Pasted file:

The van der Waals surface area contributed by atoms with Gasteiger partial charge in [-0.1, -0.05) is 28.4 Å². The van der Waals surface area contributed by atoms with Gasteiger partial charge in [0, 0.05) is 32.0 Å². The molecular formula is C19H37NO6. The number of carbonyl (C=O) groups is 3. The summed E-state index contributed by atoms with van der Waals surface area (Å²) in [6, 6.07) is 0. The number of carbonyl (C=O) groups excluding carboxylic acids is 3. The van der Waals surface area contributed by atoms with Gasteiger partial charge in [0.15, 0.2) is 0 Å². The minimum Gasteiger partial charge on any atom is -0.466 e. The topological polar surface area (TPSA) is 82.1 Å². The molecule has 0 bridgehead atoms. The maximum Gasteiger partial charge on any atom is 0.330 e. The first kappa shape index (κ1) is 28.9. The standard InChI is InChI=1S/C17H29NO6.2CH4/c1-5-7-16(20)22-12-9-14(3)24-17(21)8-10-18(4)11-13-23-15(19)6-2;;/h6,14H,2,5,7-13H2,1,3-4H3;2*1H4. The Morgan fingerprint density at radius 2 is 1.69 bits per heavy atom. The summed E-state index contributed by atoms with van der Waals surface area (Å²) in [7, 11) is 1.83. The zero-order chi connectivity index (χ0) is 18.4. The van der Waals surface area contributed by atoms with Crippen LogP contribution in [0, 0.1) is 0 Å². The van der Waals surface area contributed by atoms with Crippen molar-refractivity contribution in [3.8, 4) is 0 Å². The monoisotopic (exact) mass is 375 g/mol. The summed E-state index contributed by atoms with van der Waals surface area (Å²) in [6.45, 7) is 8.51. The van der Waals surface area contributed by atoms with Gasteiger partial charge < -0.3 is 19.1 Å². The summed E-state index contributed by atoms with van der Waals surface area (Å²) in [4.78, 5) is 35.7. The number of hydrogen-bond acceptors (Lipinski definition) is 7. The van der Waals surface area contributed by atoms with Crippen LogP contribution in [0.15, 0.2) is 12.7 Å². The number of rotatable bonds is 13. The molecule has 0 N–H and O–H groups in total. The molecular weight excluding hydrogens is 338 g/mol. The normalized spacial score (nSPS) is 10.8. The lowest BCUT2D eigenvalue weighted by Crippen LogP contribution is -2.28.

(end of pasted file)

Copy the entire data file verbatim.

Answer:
The van der Waals surface area contributed by atoms with Gasteiger partial charge in [-0.1, -0.05) is 28.4 Å². The van der Waals surface area contributed by atoms with Gasteiger partial charge in [0, 0.05) is 32.0 Å². The molecular formula is C19H37NO6. The number of carbonyl (C=O) groups is 3. The summed E-state index contributed by atoms with van der Waals surface area (Å²) in [6, 6.07) is 0. The number of carbonyl (C=O) groups excluding carboxylic acids is 3. The van der Waals surface area contributed by atoms with Gasteiger partial charge in [0.15, 0.2) is 0 Å². The minimum Gasteiger partial charge on any atom is -0.466 e. The topological polar surface area (TPSA) is 82.1 Å². The molecule has 0 bridgehead atoms. The maximum Gasteiger partial charge on any atom is 0.330 e. The first kappa shape index (κ1) is 28.9. The standard InChI is InChI=1S/C17H29NO6.2CH4/c1-5-7-16(20)22-12-9-14(3)24-17(21)8-10-18(4)11-13-23-15(19)6-2;;/h6,14H,2,5,7-13H2,1,3-4H3;2*1H4. The Morgan fingerprint density at radius 2 is 1.69 bits per heavy atom. The summed E-state index contributed by atoms with van der Waals surface area (Å²) in [7, 11) is 1.83. The zero-order chi connectivity index (χ0) is 18.4. The van der Waals surface area contributed by atoms with Crippen LogP contribution in [0, 0.1) is 0 Å². The van der Waals surface area contributed by atoms with Crippen molar-refractivity contribution in [3.8, 4) is 0 Å². The monoisotopic (exact) mass is 375 g/mol. The summed E-state index contributed by atoms with van der Waals surface area (Å²) in [6.45, 7) is 8.51. The van der Waals surface area contributed by atoms with Gasteiger partial charge < -0.3 is 19.1 Å². The summed E-state index contributed by atoms with van der Waals surface area (Å²) in [4.78, 5) is 35.7. The number of hydrogen-bond acceptors (Lipinski definition) is 7. The van der Waals surface area contributed by atoms with Crippen LogP contribution in [0.15, 0.2) is 12.7 Å². The number of rotatable bonds is 13. The molecule has 0 N–H and O–H groups in total. The molecular weight excluding hydrogens is 338 g/mol. The normalized spacial score (nSPS) is 10.8. The lowest BCUT2D eigenvalue weighted by Crippen LogP contribution is -2.28.